Person writing in journal

In an industry notorious for its high stress and burnout rates, a proactive approach to wellness is crucial for maintaining a sustainable work-life balance.

Part of that involves setting wellness goals. But whether your aspirations revolve around getting more sleep, getting your diet in check, or joining a gym, the fact remains that dreaming up a goal is the easy part. Actually sticking to it? That’s a different story.

Why do so many people fail to achieve their goals? What’s really holding you back from living your best life? And what can you do as a busy veterinary professional to maximize your chances of hitting your health and wellbeing goals?

In this blog post, we’ve rounded up the five most common obstacles getting in the way of your health and wellbeing goals.

Your goals are vague

SMART goals infographic

When you don’t know your destination, it’s difficult to know where to start.

Let’s say you wake up one morning feeling inspired and declare to the world, “I’m going to get fitter,” or “I want to be happier.”

They’re admirable goals, sure, but they both suffer from a severe lack of specificity.

After all, how do you define “fitter”? What does “happier” actually mean? How will you track your progress? And, most importantly, how will you know when you’ve achieved the goal?

Clarity is key. If you don’t have a clear vision of what it is you want to achieve, it’s going to be very difficult to know what to focus on, what to prioritize, and the right steps to take to reach the desired outcome. Without clear metrics or benchmarks to measure, it’s challenging to know if you’re making progress, which can quickly sap your motivation.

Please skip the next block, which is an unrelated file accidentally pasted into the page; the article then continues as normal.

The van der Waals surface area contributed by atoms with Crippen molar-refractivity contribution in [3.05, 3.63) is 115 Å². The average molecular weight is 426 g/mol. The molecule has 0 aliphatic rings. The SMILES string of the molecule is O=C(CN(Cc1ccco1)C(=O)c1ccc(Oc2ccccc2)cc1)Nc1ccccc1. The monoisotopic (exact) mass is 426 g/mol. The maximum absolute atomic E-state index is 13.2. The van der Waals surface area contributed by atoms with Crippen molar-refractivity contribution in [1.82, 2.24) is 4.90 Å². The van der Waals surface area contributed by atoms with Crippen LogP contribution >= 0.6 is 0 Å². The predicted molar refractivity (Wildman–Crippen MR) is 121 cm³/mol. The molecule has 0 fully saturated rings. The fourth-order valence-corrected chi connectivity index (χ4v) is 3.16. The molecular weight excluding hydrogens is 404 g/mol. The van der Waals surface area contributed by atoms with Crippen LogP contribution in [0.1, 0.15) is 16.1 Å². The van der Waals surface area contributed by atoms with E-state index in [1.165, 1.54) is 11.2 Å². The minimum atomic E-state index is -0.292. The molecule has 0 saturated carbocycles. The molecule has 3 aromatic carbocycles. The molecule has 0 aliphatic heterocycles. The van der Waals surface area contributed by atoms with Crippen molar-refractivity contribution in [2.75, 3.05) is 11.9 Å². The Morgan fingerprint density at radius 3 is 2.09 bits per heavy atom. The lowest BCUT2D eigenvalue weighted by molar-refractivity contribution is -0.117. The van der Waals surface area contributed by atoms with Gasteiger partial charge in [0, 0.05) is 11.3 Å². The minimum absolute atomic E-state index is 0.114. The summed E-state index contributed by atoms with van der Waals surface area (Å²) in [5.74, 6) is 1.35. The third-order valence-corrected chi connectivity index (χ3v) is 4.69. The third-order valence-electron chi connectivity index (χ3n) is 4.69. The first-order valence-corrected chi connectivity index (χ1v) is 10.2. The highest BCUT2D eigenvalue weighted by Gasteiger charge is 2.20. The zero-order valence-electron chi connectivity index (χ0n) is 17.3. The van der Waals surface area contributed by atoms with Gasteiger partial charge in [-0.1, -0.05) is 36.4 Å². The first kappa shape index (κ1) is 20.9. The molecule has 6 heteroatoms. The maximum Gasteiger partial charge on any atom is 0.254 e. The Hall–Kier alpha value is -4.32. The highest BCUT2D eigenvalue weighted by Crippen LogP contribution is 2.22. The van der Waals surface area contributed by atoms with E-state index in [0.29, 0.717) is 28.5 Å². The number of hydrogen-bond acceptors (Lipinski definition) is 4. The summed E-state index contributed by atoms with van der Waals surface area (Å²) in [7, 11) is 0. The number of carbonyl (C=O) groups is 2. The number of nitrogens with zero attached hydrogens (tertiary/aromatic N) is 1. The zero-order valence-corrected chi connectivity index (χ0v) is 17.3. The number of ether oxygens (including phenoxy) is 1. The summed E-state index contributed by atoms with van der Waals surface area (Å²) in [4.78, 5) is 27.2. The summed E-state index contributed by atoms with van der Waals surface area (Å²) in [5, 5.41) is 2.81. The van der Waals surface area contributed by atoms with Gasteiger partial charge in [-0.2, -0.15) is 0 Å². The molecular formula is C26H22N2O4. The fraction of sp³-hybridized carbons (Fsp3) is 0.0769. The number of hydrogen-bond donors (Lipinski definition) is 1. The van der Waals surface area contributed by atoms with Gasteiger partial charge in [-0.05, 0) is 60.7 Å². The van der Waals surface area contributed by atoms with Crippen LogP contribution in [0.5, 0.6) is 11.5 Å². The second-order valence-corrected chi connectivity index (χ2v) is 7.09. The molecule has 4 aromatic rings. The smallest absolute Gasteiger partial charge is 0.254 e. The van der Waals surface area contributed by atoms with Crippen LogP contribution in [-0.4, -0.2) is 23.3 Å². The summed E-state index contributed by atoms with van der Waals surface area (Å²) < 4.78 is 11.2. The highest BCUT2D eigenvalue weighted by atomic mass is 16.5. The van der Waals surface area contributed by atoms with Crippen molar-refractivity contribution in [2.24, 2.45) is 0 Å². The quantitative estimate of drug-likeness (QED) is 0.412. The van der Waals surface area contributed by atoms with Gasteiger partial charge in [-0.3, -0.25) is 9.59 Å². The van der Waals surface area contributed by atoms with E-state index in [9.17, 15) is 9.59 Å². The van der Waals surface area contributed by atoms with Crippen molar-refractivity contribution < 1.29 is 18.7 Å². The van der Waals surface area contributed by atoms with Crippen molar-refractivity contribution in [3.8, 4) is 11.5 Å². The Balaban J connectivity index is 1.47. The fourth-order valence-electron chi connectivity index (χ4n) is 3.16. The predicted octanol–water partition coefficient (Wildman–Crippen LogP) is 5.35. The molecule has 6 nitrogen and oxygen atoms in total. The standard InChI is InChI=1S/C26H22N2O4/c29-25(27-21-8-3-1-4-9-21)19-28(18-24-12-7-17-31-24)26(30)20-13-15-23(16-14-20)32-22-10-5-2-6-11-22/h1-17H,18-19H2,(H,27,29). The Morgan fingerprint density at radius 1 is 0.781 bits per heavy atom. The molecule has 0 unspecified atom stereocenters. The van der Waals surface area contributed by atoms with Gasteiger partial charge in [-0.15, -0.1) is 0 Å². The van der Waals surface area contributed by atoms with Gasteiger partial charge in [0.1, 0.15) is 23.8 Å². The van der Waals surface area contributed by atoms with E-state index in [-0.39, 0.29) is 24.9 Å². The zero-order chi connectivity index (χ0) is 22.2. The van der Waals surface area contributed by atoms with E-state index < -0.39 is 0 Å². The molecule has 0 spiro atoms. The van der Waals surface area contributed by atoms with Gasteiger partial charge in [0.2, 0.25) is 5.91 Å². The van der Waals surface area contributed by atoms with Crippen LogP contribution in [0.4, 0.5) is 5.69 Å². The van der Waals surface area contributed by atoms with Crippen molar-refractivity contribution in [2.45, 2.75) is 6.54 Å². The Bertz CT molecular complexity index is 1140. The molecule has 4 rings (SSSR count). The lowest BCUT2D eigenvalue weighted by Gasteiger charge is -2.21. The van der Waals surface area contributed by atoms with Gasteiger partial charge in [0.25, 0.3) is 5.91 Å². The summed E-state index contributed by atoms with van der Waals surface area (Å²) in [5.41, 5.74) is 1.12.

The answer here is simple: Be specific. Get granular and define what you want to achieve, the steps you’re going to take to achieve it, and when you want to achieve it.

The SMART framework is a good starting point for setting goals. It suggests that goals should be:

  • Specific: The what, why, and how of the goal. The more detailed you are, the easier it is to take action.
  • Measurable: The criteria you’ll track to measure progress. Measurable goals provide a way to assess and celebrate milestones along the way.
  • Achievable: It’s good to be ambitious, but aim too high and you risk getting overwhelmed. Consider your personal circumstances and be realistic.
  • Relevant: Keep your goals meaningful and aligned with your values. If it’s not relevant to your wider aspirations, there’s less motivation to follow through.
  • Time-bound: Set a timeframe. Giving yourself a deadline encourages you to prioritize and helps you avoid procrastination.

2. You feel guilty about “wasting” time on self-care

Hot drinks in bed

A career in veterinary medicine often involves a certain level of self-sacrifice.

Attending to the wellbeing of patients and the concerns of clients tends to take priority over just about everything else, which means all the other ingredients that go into making a full, balanced life sometimes get neglected.